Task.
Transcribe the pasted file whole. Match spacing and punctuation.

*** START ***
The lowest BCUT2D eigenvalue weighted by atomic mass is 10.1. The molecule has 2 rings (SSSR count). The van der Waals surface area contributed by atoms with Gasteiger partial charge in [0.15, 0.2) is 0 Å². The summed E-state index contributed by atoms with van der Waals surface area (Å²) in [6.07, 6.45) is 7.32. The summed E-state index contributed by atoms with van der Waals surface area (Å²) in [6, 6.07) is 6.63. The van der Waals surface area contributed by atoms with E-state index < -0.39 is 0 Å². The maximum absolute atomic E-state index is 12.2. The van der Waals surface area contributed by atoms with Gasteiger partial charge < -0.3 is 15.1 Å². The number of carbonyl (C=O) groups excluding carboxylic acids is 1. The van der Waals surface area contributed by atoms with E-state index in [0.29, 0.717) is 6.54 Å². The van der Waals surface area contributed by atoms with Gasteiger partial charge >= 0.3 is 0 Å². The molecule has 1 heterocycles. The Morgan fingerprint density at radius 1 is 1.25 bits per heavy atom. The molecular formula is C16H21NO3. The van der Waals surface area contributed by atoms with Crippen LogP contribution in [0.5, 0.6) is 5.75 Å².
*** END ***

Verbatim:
The lowest BCUT2D eigenvalue weighted by atomic mass is 10.1. The molecule has 2 rings (SSSR count). The van der Waals surface area contributed by atoms with Gasteiger partial charge in [0.15, 0.2) is 0 Å². The summed E-state index contributed by atoms with van der Waals surface area (Å²) in [6.07, 6.45) is 7.32. The summed E-state index contributed by atoms with van der Waals surface area (Å²) in [6, 6.07) is 6.63. The van der Waals surface area contributed by atoms with E-state index < -0.39 is 0 Å². The maximum absolute atomic E-state index is 12.2. The van der Waals surface area contributed by atoms with Gasteiger partial charge < -0.3 is 15.1 Å². The number of carbonyl (C=O) groups excluding carboxylic acids is 1. The van der Waals surface area contributed by atoms with E-state index in [0.29, 0.717) is 6.54 Å². The van der Waals surface area contributed by atoms with Gasteiger partial charge >= 0.3 is 0 Å². The molecule has 1 heterocycles. The Morgan fingerprint density at radius 1 is 1.25 bits per heavy atom. The molecular formula is C16H21NO3. The van der Waals surface area contributed by atoms with Crippen LogP contribution in [0.5, 0.6) is 5.75 Å².